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Some translations word Genesis 34:2 to say that he raped her, but others don't. My Strong's definition for him laying with her seems inconclusive. Is there anything else that would shed light on whether this was a forcible rape or a seduction? Or is rape meant here in a statutory sense - a rape by seduction?

  • With no allegation on her part and no confession on his, I don't see how the case can be substantiated. The Hebrew word 'took' Strong 3947 is the same as in Genesis 25:1 when Abraham 'took' another wife.The point of the passage is 'defilement', a social matter for a civil court (involving family) not forcible activity, a criminal matter for the judiciary. – Nigel J Apr 6 at 23:46
  • The word in question is the Hebrew term ויענה and whether this necessarily denotes rape or some other form of defilement. See this related question for an extensive discussion on this hermeneutics.stackexchange.com/questions/28425/… – Bach May 7 at 14:47
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I believe the wording of Genesis 34 suggests Shechem did rape Dinah.

  1. You are correct; Strong's use of the Hebrew word translated "lay" here by the King James [H7901] is not clearly "inappropriate" sexual contact.
  2. There are, however, other indications this was initially a rape.
    • The King James adds, "and defiled her."
    • The New International Version uses, "raped."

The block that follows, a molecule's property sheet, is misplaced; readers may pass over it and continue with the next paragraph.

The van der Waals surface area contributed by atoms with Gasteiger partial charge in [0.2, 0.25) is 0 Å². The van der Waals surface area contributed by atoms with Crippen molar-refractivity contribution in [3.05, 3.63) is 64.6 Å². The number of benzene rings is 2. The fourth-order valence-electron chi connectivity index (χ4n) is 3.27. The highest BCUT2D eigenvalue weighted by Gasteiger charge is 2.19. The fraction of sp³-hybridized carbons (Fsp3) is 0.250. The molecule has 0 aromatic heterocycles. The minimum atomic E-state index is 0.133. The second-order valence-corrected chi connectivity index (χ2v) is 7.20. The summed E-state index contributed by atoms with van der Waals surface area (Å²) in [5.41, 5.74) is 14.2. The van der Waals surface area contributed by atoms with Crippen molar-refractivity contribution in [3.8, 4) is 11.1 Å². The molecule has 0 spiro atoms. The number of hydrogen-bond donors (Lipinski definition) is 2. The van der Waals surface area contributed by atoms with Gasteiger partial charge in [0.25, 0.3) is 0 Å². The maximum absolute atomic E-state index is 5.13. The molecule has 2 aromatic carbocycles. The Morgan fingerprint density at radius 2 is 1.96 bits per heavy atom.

• The Amplified Version says, "lay [intimately] with her by force [humbling and offending her]."
    • The New American Standard records, "he lay with her by force."
    • I am convinced many other versions would collaborate this general meaning.
  3. The actions and reactions of the men afterward suggest this was a rape.
    • All four of the above-named versions record in verse 5 that Jacob heard his daughter Dinah had been "defiled."
    • All four versions record in verse 7 that Jacob's sons were "very angry," because such an action should not have happened.
    • After 'laying' with Dinah, Hamor seeks Jacob's permission for son Shechem to marry her.
    • Later, after slaying all the males of the city--including Shechem and his father Hamor--Simeon and Levi addressed father Jacob's fears that they had acted appropriately; sister Dinah should not be treated as a prostitute.
  4. Finally, this was a patriarchal society; Dinah would not have been allowed to independently "explore" any level of sexual relationship with men outside her family; particularly uncircumcised men.

Thanks for your question!

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    In the culture of the time Jacob might have considered Dinah "defiled" whether or not she consented. – DJClayworth Apr 7 at 13:49

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